WASHINGTON -- In an aggressive response to the Clinton administration's get-tough policy on teen smoking, a Food Marketing Institute panel will seek to develop a model program for retailers on tobacco sales, according to Timothy M. Hammonds, FMI's president and chief executive officer.
While the proposed plan shifts tobacco purchasing activity to manned checkouts and service counters, FMI is out to show that concepts such as self-service displays and vending machines can still be used in ways that will make it hard for teens to purchase these forbidden products.
Though the groundwork to form the panel had already begun, the announcement of the task force's formation comes on the heels of the Food and Drug Administration's proposal to curtail the sale, distribution and advertising of cigarettes to minors.
The four-pronged effort, unveiled Aug. 10 by President Clinton, would ban self-serve cigarette displays and cigarette vending machines. It also would ban cigarette sponsorship of sporting events and brand-name advertising on unrelated consumer products; prohibit billboard ads for cigarettes near schools and permit only black-and-white, text-only ads in publications with more than 15% of their readership under 18, and require the tobacco industry to create a $150 million advertising campaign to discourage children from smoking.
Hammonds said the FMI task force will be open to other associations those interested in offering observations during the 90-day period in which comments on the rules can be made to the FDA. He said two Philip Morris representatives have agreed to serve on the committee.
"Given the lawsuit filed today," Hammonds said, referring to the suit filed by five cigarette manufacturers immediately after Clinton's announcement, "it's very likely we'll have a model program developed before we see any real implementation of the initiative that was put forward today."
A coalition of advertising and public relations agencies filed a similar suit soon afterward, protesting points such as the virtual ban on tobacco point-of-sale displays the plan would produce.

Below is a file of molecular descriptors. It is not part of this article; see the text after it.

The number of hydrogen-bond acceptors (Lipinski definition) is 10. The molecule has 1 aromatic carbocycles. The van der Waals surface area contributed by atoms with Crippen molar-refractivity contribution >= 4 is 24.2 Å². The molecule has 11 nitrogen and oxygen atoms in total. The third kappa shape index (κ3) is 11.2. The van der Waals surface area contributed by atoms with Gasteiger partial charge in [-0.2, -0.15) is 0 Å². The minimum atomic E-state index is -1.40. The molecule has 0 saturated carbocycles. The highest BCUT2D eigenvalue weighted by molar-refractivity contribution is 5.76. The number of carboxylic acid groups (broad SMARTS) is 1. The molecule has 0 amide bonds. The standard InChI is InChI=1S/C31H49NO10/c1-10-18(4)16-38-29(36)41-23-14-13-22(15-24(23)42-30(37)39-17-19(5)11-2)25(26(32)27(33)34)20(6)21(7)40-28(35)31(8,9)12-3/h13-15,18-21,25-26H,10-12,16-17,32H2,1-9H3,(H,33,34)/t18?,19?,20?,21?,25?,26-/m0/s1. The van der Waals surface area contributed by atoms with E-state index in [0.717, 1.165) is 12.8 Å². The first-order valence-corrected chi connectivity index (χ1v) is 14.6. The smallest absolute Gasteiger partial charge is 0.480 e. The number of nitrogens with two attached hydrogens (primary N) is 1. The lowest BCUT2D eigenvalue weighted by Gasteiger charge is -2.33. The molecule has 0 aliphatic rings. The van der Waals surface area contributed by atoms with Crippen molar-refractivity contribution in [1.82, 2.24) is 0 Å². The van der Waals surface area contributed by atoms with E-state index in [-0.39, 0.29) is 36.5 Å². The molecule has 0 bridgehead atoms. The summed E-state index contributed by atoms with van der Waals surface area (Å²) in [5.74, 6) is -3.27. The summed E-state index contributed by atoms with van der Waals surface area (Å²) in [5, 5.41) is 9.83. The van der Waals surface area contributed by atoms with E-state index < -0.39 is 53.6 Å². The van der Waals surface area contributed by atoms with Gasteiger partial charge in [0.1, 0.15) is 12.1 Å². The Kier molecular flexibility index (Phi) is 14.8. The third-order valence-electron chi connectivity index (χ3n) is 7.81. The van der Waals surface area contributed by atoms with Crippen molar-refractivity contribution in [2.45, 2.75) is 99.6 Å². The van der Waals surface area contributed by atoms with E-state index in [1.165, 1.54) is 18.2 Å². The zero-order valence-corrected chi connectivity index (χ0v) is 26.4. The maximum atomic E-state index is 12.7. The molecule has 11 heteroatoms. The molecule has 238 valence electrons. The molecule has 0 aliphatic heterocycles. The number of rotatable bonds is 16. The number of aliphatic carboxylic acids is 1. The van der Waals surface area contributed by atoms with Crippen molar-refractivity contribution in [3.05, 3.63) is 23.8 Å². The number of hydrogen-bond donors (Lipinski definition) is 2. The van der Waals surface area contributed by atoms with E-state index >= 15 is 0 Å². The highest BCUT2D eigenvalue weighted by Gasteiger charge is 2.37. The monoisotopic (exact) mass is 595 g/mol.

Lawsuits and any actions taken by Congress in response to the proposed rules won't get in the way of the task force's mission, Hammonds stated. "I think it is highly likely we will develop a model program for retailers on tobacco sales, regardless of whether the proposal we heard today goes forward in its current form." "I think we would be developing a recommended model program for food retailers that would make a realistic attempt to come to grips with under-age access. "There are lots of initiatives out there to help us sort out what works and what doesn't work," he said, citing scanner lockout systems that require the presentation of identification when cigarettes are scanned as one example.
"We've been working on this one for several years now. It's not a new initiative for us, but clearly the president has put this on the front burner of everyone's agenda."
Hammonds said that while in a White House meeting before the announcement, he outlined to Clinton the following concerns:
The message has to be clear and simple. "From our point of view, the basic provisions of all of this should be the same across all states and jurisdictions."
Peer pressure. "The penalty now is only on cashiers. We would like to see a dual system in which the teen buying the cigarettes also faces some punishment."
Self-service displays. "I think we do have room here to talk about how to use face-to-face purchase, to use ID checks and still be able to have self-service displays."
Vending machines. "There are models where vending machines can be operated only with a token that has to be obtained from a cashier."